[lin_video src=http://eplayer.clipsyndicate.com/embed/player.js?aspect_ratio=16×9&auto_next=1&auto_start=0&div_id=videoplayer-1369098033&height=480&page_count=5&pf_id=9624&show_title=1&va_id=4065082&width=640&windows=2 service=syndicaster width=640 height=480 div_id=videoplayer-1369098033 type=script]BIRMINGHAM, Ala. (WIAT)- The job hunt can seem as if you’re chasing a golden goose. You fill out application, after application, after application…and never seem to get a call back or an interview. “They’re looking for people who have the experience, [and] training,” says Yvette Fields, the Birmingham Career Center manager. “There are a lot of jobs available.”
The search begins with hitting the pavement and gathering applications; however, many of the over twenty stores and businesses I visited referred me to websites to submit applications. This is a de facto weeding out process, eliminating people without strong computer skills before they even get in the figurative door. The Birmingham Career Center offers beginners computer classes, teaching enough basic skills to apply for jobs online.
After you either find the site or the paper applications, the questions are the next hurdle. Some of the questions I had to answer included comparing myself to a fictional person and drawing my favorite cartoon character. Most of the questions centered around education and experience. “It could be anything from volunteer work to things they did in school,” explains Derek Camp, store manager at Bama Fever in the Riverchase Galleria. More importantly, according to Camp, is explaining how those past jobs and experience will help you in the job for which you are applying.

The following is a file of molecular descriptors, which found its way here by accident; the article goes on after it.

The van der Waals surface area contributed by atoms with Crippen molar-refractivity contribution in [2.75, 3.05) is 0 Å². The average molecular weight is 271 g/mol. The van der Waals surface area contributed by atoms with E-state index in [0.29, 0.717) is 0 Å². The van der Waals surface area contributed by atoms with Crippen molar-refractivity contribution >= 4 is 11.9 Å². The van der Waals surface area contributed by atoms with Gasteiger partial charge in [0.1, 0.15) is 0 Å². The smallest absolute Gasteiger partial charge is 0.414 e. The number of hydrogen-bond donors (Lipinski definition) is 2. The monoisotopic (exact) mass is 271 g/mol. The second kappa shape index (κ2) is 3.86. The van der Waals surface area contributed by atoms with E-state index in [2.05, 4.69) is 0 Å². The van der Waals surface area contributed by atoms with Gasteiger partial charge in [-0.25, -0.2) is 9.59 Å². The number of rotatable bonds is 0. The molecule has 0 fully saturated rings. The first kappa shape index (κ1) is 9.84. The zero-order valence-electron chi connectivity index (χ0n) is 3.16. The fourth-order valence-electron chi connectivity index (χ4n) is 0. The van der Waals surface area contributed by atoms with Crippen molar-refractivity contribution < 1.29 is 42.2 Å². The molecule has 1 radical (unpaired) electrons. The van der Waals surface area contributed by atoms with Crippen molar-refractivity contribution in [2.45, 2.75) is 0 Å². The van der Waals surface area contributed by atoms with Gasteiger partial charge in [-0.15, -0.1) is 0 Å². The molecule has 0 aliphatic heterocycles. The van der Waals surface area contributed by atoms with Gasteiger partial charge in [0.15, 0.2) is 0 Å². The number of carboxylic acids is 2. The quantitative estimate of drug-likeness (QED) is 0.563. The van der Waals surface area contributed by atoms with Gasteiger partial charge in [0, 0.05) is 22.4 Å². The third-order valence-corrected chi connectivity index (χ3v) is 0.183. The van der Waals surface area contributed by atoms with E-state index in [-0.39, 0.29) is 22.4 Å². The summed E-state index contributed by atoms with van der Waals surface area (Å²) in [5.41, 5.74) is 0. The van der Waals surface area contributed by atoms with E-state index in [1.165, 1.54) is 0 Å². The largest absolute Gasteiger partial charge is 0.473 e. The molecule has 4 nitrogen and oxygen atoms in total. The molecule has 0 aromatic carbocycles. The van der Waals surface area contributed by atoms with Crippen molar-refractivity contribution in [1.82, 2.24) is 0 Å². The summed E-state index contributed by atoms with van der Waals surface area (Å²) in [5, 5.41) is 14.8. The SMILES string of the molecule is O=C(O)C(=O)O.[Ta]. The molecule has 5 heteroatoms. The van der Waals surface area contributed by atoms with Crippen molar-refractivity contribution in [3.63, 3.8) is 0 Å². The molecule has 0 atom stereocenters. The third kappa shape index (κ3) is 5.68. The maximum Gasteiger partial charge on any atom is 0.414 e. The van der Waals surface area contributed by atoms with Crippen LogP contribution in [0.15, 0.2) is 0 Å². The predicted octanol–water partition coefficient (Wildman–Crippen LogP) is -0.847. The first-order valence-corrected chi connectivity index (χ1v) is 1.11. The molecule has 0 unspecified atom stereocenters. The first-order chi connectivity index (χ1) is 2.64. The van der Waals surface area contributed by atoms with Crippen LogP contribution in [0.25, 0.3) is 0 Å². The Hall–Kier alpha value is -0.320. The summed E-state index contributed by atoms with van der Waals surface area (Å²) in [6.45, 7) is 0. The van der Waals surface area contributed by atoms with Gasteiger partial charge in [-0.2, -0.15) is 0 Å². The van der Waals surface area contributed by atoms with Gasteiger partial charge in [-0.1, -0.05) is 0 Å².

If you receive a call for an in-store interview, Camp advises to dress as if you want the job. “Did they take the time to make themselves look presentable for a job?” He adds, “Even though it’s a part time job and it is retail, that’s a huge factor.”
In the actual interview, Fields says the most common question from employers is, “Why should I hire you?” Camp tends to ask open-ended questions, looking for people who can think on their feet. “Is it a one word answer, or is it the type of answer that makes you believe they can carry on a conversation with somebody?”
Other factors to consider when applying for jobs include ringback tones, social media information, and photos you’re tagged in. Fields also stresses that even if you have a dream job, retail and service industry opportunities teach important skills, such as showing up to work on time and working in a team atmosphere. She adds, those learned skills could help you climb the ladder towards your dream, while also eliminating large gaps in employment history.